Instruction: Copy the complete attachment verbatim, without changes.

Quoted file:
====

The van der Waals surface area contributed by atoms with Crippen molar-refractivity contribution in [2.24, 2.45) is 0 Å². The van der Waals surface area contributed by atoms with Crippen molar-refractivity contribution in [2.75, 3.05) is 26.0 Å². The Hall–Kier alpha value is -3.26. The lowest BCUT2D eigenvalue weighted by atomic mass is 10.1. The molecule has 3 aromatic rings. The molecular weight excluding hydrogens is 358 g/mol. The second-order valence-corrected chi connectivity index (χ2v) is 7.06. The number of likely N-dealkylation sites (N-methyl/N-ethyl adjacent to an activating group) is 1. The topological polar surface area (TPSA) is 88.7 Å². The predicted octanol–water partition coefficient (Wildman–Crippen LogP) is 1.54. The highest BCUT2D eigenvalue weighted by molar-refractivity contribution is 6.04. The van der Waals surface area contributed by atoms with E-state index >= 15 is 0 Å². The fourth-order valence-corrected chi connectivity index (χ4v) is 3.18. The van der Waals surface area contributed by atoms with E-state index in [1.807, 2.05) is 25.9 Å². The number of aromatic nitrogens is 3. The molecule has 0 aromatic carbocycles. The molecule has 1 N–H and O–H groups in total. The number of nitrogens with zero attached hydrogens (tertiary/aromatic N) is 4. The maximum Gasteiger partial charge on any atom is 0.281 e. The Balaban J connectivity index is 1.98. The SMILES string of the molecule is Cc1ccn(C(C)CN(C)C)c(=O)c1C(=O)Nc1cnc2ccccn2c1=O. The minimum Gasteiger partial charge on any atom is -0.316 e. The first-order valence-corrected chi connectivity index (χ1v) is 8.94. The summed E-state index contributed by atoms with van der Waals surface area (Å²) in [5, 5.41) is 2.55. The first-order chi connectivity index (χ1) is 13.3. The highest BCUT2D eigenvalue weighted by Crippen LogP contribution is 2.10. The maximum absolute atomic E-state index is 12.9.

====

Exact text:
The van der Waals surface area contributed by atoms with Crippen molar-refractivity contribution in [2.24, 2.45) is 0 Å². The van der Waals surface area contributed by atoms with Crippen molar-refractivity contribution in [2.75, 3.05) is 26.0 Å². The Hall–Kier alpha value is -3.26. The lowest BCUT2D eigenvalue weighted by atomic mass is 10.1. The molecule has 3 aromatic rings. The molecular weight excluding hydrogens is 358 g/mol. The second-order valence-corrected chi connectivity index (χ2v) is 7.06. The number of likely N-dealkylation sites (N-methyl/N-ethyl adjacent to an activating group) is 1. The topological polar surface area (TPSA) is 88.7 Å². The predicted octanol–water partition coefficient (Wildman–Crippen LogP) is 1.54. The highest BCUT2D eigenvalue weighted by molar-refractivity contribution is 6.04. The van der Waals surface area contributed by atoms with E-state index >= 15 is 0 Å². The fourth-order valence-corrected chi connectivity index (χ4v) is 3.18. The van der Waals surface area contributed by atoms with E-state index in [1.807, 2.05) is 25.9 Å². The number of aromatic nitrogens is 3. The molecule has 0 aromatic carbocycles. The molecule has 1 N–H and O–H groups in total. The number of nitrogens with zero attached hydrogens (tertiary/aromatic N) is 4. The maximum Gasteiger partial charge on any atom is 0.281 e. The Balaban J connectivity index is 1.98. The SMILES string of the molecule is Cc1ccn(C(C)CN(C)C)c(=O)c1C(=O)Nc1cnc2ccccn2c1=O. The minimum Gasteiger partial charge on any atom is -0.316 e. The first-order valence-corrected chi connectivity index (χ1v) is 8.94. The summed E-state index contributed by atoms with van der Waals surface area (Å²) in [5, 5.41) is 2.55. The first-order chi connectivity index (χ1) is 13.3. The highest BCUT2D eigenvalue weighted by Crippen LogP contribution is 2.10. The maximum absolute atomic E-state index is 12.9.